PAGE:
Getting personal with Kanban...for new ways of working
As more organisations explore agile ways of working and approaches to build organisational agility, it’s time to rethink how we engage with each other, share knowledge and showcase our work. This changing nature of work, where traditional models of power are shifting, there is a demand for greater transparency through practices such as ‘working out loud’.
It’s less about hierarchy and top-down communication and more emphasis on involvement. The communication is two-way, openly inviting discussion and dialogue in real time.
With new ways of working, we are seeing these channels for co-creation becoming more mainstream as we subscribe to the principles of collaboration and transparency.
The Kanban board is one of many great examples of how agile teams ‘work out loud’ with their peers and engage with their stakeholders. As a practice, Kanban can be easily adopted by all teams (not just project teams) to plan, visualise and demonstrate their work, in a way that invites a conversation as well as collaboration.
Making it personal
But what about using Kanban to manage your own to-do list? And to drive a discussion that may not have otherwise taken place?
It’s a great visual way to see your work flow on a page. I use my own Kanban (as a visual to-do list) on an A3-sized sheet with sticky notes to manage and monitor my work progress.
A bit about the Kanban board
For the uninitiated, Kanban is the Japanese word for ‘visual signal’ or ‘card’.
Inspired by the lean manufacturing practices at Toyota, the Kanban board is an effective, visual way for agile teams (and any other team) to display what they are working on and where their work is at. Combine it with the stand-up meeting and you have a visual tool at hand to discuss the progress of your work with your team in a transparent and mutually accountable way.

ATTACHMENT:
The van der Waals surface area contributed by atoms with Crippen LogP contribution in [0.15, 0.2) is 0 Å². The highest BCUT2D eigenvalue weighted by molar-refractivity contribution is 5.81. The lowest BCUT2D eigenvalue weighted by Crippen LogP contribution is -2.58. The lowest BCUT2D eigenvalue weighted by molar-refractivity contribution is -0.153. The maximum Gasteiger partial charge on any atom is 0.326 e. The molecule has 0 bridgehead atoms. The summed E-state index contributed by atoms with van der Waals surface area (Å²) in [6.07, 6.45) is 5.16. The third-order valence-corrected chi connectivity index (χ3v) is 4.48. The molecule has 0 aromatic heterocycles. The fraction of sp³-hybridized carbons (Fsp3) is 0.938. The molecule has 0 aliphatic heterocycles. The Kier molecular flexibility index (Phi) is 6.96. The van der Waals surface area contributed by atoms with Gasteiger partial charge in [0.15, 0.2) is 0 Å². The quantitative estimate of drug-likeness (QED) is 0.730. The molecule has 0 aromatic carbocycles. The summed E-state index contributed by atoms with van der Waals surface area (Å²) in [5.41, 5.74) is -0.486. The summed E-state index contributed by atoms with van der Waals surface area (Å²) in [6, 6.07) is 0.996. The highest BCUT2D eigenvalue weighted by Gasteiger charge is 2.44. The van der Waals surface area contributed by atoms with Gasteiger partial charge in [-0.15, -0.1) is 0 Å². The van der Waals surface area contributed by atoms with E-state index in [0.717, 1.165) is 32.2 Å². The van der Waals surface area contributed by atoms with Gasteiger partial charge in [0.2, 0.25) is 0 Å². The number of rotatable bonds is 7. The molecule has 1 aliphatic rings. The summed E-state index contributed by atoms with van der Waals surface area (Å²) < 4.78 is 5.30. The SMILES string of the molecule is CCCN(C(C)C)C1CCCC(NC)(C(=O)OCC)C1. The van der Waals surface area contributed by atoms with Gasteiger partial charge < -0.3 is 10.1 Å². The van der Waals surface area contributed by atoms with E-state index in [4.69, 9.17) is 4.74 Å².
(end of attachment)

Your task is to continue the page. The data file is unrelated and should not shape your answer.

One of the objectives of Kanban is to bring attention to the volume of work in process - in the ‘doing’ column - in order to reduce it. The idea is to move work along the flow, to the ‘done’ column. The ‘rule of thumb’ for a personal Kanban is to limit your work in progress to no more than three items.
At a glance, you see not only the progress, but also the scope and scale of work in the pipeline, and what’s been completed.
What about the flexi-desk people? I can hear you asking that as I move post-it notes around on my own Kanban sheet. There are online tools to visually manage your work and can share with your team members, such as Trello. However, for the optimal expression of ‘working out loud’ I find the manually managed A3 sheet of paper, with the small post-it notes, works well for me, and makes it visible to all in my location. It’s easy to fold in two at the end of the day and pack it away in your locker.
My personal Kanban experience
Here’s some of the benefits I’ve seen from using an individual Kanban in the workplace:
Keeps me on track with a visual workflow for myself - all on one page, instead of hidden away in a notebook across numerous pages
Provides a channel to ‘work out loud’ so my team members can see what I’m working on and what’s coming up
Helps me limit my work in progress
Reduces the temptation to ‘multi-task’ which we know isn’t the way our brains are wired to operate if we want optimal performance
Easy to move, remove and add items
Keeps you focused on priorities and can help you say ‘no’ to unnecessary, distracting requests
A portable and visual ‘to-do’ list to take to team meetings to talk about what I’m working on
Ignites conversations with colleagues who come by my desk, opening two-way dialogue about my work
Sets an example - people ask me for copies of my Kanban template so they can do the same. Ah, the power of social contagion!
Plays to the Progress Principle by promoting a sense of accomplishment when I look at the “Done” column
Yes, I do use it at home too!
You can download your PDF of the Personal Kanban from the Resources page on this website.
Working with a personal Kanban is one of over 50 #changehacks in my recently released book - Hacking for Agile Change. The book defines agile as an organisational capability and features practical and proven approaches to hack your mindset, your behaviours and your practices, with consideration to the human response to change and disruption.
The Hacking for Agile Change workshops are run on-site, at your organisation.